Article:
Friday, September 29, 2017

What defines an ultra marathon?


It’s confusing these days… Traditionally, anything over the 42.2km marathon distance has been considered an ultra, but that’s a bit misleading. Not to demean the achievement of running 50km, but I think anyone who runs ultras knows that it doesn’t really qualify (unless there’s a huge amount of elevation). But why? Probably – this is my personal perspective – because what defines an ultra is the experience rather than the distance per se, and that experience is linked to the time it takes to finish. In that regard, someone who struggled to finish a marathon in 7 hours most probably had an ultra experience.
But if reasonably fit and adequately trained (even if trained “just to finish”), you only usually hit one bad patch in a marathon, around 30-35km. Also, the duration of a marathon means that any problems that develop (blisters, bleeding nipples, stomach distress) do so at a later stage where, again, you are close enough to the finish to just soldier on.

The ultra experience entails several emotional ups & downs, and requires you to really find solutions to a number of issues that can occur if you want to finish: heat, cold, dehydration, over-hydration (lack of salt), blisters upon blisters, cramps, leg pain, nausea, diarrhea, fatigue, sleep deprivation…
So here’s my view: the average person will start to have an “ultra experience” after 6-7 hours. So there’s my definition of an ultra, any race that the average person would finish in about that time, which means roughly 30-45 miles depending on an ultra… Of course, it’s so personal because depending on how fast, fit, well trained you are - or your experience – the goal posts shift…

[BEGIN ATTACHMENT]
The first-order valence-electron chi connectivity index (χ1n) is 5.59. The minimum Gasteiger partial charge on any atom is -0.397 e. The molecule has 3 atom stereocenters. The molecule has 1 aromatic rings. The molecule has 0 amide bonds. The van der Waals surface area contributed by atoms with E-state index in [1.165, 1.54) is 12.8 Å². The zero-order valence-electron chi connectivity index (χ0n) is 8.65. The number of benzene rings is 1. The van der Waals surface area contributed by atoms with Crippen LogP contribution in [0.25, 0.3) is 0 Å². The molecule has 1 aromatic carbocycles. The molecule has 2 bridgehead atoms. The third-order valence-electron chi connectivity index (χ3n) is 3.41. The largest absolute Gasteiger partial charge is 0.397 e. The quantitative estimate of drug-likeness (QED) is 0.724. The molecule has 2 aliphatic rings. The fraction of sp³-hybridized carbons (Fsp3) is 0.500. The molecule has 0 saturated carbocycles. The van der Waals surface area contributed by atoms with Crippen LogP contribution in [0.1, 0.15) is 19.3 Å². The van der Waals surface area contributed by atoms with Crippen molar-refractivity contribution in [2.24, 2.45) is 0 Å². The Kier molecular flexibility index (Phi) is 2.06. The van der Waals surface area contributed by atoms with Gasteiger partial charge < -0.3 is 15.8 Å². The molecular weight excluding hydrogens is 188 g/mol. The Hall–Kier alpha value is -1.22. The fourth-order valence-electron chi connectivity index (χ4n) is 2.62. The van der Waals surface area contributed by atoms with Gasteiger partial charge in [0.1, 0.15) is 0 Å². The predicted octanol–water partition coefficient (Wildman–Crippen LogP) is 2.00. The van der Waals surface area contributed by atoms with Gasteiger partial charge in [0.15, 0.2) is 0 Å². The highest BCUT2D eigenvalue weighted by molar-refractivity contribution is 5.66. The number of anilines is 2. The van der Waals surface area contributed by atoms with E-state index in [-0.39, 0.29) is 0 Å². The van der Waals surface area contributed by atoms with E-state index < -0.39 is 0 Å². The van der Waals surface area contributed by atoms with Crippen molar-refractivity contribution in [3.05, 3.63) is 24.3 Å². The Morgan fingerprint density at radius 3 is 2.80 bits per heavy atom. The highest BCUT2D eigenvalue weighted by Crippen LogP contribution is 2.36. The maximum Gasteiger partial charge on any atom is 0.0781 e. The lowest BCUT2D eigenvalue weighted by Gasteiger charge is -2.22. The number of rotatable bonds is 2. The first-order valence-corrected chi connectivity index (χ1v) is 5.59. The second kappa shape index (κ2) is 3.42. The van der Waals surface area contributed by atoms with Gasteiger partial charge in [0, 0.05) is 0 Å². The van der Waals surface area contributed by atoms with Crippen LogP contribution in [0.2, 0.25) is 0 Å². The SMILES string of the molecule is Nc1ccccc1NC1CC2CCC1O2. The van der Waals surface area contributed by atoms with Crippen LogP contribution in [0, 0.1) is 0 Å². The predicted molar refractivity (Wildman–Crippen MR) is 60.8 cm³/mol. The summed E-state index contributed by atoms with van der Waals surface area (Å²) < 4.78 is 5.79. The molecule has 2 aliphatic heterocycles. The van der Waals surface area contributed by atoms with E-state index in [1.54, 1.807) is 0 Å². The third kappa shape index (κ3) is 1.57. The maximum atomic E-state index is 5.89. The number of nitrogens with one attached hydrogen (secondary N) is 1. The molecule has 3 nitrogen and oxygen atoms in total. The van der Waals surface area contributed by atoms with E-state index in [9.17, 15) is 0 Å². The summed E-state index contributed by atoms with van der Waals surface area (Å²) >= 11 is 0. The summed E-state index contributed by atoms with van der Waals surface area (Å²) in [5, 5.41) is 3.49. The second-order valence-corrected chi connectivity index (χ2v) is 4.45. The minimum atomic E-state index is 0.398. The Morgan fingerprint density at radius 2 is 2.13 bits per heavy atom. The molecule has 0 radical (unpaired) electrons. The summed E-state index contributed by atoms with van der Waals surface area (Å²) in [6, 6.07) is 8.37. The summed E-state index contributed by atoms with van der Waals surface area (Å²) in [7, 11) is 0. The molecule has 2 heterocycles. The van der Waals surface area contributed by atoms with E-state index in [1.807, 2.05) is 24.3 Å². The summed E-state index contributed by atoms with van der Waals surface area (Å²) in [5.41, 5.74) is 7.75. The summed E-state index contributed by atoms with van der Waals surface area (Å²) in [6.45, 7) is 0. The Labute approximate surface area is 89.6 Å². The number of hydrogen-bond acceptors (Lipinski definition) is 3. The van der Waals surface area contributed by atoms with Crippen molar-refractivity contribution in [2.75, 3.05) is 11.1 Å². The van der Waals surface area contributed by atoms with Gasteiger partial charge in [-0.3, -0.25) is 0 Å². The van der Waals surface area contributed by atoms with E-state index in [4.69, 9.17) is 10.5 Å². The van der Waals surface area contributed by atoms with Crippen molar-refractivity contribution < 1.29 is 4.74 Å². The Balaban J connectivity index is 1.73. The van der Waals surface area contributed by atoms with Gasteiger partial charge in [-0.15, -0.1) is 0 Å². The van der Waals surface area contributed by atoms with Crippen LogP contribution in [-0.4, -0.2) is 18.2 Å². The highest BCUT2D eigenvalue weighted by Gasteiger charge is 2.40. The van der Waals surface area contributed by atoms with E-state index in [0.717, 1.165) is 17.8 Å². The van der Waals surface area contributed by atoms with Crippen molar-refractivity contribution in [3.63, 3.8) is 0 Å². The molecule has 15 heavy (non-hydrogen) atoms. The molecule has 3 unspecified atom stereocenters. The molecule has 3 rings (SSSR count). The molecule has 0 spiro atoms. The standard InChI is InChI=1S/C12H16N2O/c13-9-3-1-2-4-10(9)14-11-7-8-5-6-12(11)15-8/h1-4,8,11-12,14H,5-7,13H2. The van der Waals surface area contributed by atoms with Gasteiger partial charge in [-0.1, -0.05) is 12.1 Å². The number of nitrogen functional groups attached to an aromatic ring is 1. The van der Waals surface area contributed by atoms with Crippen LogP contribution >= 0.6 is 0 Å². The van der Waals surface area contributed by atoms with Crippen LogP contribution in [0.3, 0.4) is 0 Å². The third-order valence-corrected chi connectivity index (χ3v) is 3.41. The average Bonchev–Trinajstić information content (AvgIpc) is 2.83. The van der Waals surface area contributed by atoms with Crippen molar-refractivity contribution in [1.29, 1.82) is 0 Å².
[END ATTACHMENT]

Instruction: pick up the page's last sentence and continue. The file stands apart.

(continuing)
In any case, pretty much the only reason this is of any consequence at all, is if, like me, you like to know how many ultras you have run! Another way around that is: “I have run X number of races of marathon distance or more”.And I do think, for someone starting out, it is really condescending and ultimately pointless to say that they haven’t run an ultra when they just slogged through a 50k race with 3000m of technical trails. Or even, for that matter, someone who battles their way to a 6h+ marathon finish. I say, welcome to the crowd – your life will have changed in some subtle way and you’ll probably be a different person for it.

1 comment:

  1. "So here’s my view: the average person will start to have an “ultra experience” after 6-7 hours."

    This is about right, IMHO. It's long enough for the errors of the opening half to add up but also long enough for you to recover and feel better at the finish. It's a very different experience to be facing a 5K walk at the end of a marathon because you bonked versus having to consider the last 4 hours of an ultra where you have made a similar early error.

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